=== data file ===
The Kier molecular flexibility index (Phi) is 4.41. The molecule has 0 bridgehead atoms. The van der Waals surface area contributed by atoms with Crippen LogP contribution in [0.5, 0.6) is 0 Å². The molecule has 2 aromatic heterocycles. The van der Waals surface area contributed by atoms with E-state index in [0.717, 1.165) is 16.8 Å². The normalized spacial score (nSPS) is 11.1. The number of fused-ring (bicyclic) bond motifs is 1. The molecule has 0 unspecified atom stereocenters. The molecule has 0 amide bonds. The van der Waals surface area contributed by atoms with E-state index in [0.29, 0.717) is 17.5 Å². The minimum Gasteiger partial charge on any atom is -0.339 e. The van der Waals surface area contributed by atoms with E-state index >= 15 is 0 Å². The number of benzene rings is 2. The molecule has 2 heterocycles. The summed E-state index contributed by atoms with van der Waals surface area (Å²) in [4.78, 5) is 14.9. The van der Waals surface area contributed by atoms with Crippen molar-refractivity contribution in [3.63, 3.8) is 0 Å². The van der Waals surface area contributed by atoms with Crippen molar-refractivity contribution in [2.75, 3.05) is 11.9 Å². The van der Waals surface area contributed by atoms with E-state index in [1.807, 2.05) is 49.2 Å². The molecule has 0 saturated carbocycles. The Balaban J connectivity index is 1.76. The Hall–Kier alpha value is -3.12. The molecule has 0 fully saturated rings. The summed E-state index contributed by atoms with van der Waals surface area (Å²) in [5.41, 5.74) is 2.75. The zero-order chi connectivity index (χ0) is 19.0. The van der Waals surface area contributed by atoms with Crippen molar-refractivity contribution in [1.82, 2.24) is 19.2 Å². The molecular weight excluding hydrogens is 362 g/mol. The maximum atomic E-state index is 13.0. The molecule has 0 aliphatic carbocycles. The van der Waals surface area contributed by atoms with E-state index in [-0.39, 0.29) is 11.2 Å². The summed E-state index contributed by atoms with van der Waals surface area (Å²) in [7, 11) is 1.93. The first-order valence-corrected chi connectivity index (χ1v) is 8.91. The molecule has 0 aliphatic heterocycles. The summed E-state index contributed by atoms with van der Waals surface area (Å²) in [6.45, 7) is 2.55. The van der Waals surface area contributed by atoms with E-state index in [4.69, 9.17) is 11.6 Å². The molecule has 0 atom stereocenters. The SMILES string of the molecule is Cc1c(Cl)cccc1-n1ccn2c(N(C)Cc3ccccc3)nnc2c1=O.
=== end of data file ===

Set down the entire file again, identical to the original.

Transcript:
The Kier molecular flexibility index (Phi) is 4.41. The molecule has 0 bridgehead atoms. The van der Waals surface area contributed by atoms with Crippen LogP contribution in [0.5, 0.6) is 0 Å². The molecule has 2 aromatic heterocycles. The van der Waals surface area contributed by atoms with E-state index in [0.717, 1.165) is 16.8 Å². The normalized spacial score (nSPS) is 11.1. The number of fused-ring (bicyclic) bond motifs is 1. The molecule has 0 unspecified atom stereocenters. The molecule has 0 amide bonds. The van der Waals surface area contributed by atoms with E-state index in [0.29, 0.717) is 17.5 Å². The minimum Gasteiger partial charge on any atom is -0.339 e. The van der Waals surface area contributed by atoms with E-state index >= 15 is 0 Å². The number of benzene rings is 2. The molecule has 2 heterocycles. The summed E-state index contributed by atoms with van der Waals surface area (Å²) in [4.78, 5) is 14.9. The van der Waals surface area contributed by atoms with Crippen molar-refractivity contribution in [3.63, 3.8) is 0 Å². The van der Waals surface area contributed by atoms with Crippen molar-refractivity contribution in [2.75, 3.05) is 11.9 Å². The van der Waals surface area contributed by atoms with E-state index in [1.807, 2.05) is 49.2 Å². The molecule has 0 saturated carbocycles. The Balaban J connectivity index is 1.76. The Hall–Kier alpha value is -3.12. The molecule has 0 fully saturated rings. The summed E-state index contributed by atoms with van der Waals surface area (Å²) in [5.41, 5.74) is 2.75. The zero-order chi connectivity index (χ0) is 19.0. The van der Waals surface area contributed by atoms with Crippen molar-refractivity contribution in [1.82, 2.24) is 19.2 Å². The molecular weight excluding hydrogens is 362 g/mol. The maximum atomic E-state index is 13.0. The molecule has 0 aliphatic carbocycles. The van der Waals surface area contributed by atoms with E-state index in [-0.39, 0.29) is 11.2 Å². The summed E-state index contributed by atoms with van der Waals surface area (Å²) in [7, 11) is 1.93. The first-order valence-corrected chi connectivity index (χ1v) is 8.91. The molecule has 0 aliphatic heterocycles. The summed E-state index contributed by atoms with van der Waals surface area (Å²) in [6.45, 7) is 2.55. The van der Waals surface area contributed by atoms with E-state index in [4.69, 9.17) is 11.6 Å². The molecule has 0 atom stereocenters. The SMILES string of the molecule is Cc1c(Cl)cccc1-n1ccn2c(N(C)Cc3ccccc3)nnc2c1=O.